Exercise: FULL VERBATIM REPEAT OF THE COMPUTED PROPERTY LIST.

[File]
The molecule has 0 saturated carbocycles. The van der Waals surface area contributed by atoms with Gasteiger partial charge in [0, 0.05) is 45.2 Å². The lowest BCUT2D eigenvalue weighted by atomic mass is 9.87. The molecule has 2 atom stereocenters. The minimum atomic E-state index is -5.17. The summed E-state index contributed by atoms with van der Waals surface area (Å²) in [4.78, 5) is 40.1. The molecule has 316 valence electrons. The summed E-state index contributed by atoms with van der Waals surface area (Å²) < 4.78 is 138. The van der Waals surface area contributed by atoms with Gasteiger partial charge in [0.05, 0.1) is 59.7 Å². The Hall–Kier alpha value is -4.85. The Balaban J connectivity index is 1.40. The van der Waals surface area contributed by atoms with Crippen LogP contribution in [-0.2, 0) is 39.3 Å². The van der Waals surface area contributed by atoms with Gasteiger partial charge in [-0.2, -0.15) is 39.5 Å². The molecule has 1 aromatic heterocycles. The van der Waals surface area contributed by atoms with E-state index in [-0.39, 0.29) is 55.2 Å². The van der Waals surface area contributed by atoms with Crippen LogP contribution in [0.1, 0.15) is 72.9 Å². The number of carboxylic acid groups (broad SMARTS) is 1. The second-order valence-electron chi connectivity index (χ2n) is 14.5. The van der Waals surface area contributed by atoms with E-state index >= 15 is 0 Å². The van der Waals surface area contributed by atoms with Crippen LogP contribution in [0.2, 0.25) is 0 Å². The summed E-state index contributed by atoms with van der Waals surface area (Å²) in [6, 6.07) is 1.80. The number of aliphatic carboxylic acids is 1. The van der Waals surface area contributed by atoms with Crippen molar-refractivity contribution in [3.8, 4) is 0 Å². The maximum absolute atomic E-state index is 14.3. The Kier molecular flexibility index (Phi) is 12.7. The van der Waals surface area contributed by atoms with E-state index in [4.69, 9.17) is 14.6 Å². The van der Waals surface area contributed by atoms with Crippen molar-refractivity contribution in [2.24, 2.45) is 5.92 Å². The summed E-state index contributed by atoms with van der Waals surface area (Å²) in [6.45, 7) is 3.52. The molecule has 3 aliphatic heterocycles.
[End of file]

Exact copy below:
The molecule has 0 saturated carbocycles. The van der Waals surface area contributed by atoms with Gasteiger partial charge in [0, 0.05) is 45.2 Å². The lowest BCUT2D eigenvalue weighted by atomic mass is 9.87. The molecule has 2 atom stereocenters. The minimum atomic E-state index is -5.17. The summed E-state index contributed by atoms with van der Waals surface area (Å²) in [4.78, 5) is 40.1. The molecule has 316 valence electrons. The summed E-state index contributed by atoms with van der Waals surface area (Å²) < 4.78 is 138. The van der Waals surface area contributed by atoms with Gasteiger partial charge in [0.05, 0.1) is 59.7 Å². The Hall–Kier alpha value is -4.85. The Balaban J connectivity index is 1.40. The van der Waals surface area contributed by atoms with Crippen LogP contribution in [-0.2, 0) is 39.3 Å². The van der Waals surface area contributed by atoms with Gasteiger partial charge in [-0.2, -0.15) is 39.5 Å². The molecule has 1 aromatic heterocycles. The van der Waals surface area contributed by atoms with E-state index in [-0.39, 0.29) is 55.2 Å². The van der Waals surface area contributed by atoms with Crippen LogP contribution in [0.1, 0.15) is 72.9 Å². The number of carboxylic acid groups (broad SMARTS) is 1. The second-order valence-electron chi connectivity index (χ2n) is 14.5. The van der Waals surface area contributed by atoms with E-state index >= 15 is 0 Å². The van der Waals surface area contributed by atoms with Crippen LogP contribution in [0.2, 0.25) is 0 Å². The summed E-state index contributed by atoms with van der Waals surface area (Å²) in [6, 6.07) is 1.80. The number of aliphatic carboxylic acids is 1. The van der Waals surface area contributed by atoms with Crippen molar-refractivity contribution in [3.8, 4) is 0 Å². The maximum absolute atomic E-state index is 14.3. The Kier molecular flexibility index (Phi) is 12.7. The van der Waals surface area contributed by atoms with E-state index in [4.69, 9.17) is 14.6 Å². The van der Waals surface area contributed by atoms with Crippen molar-refractivity contribution in [2.24, 2.45) is 5.92 Å². The summed E-state index contributed by atoms with van der Waals surface area (Å²) in [6.45, 7) is 3.52. The molecule has 3 aliphatic heterocycles.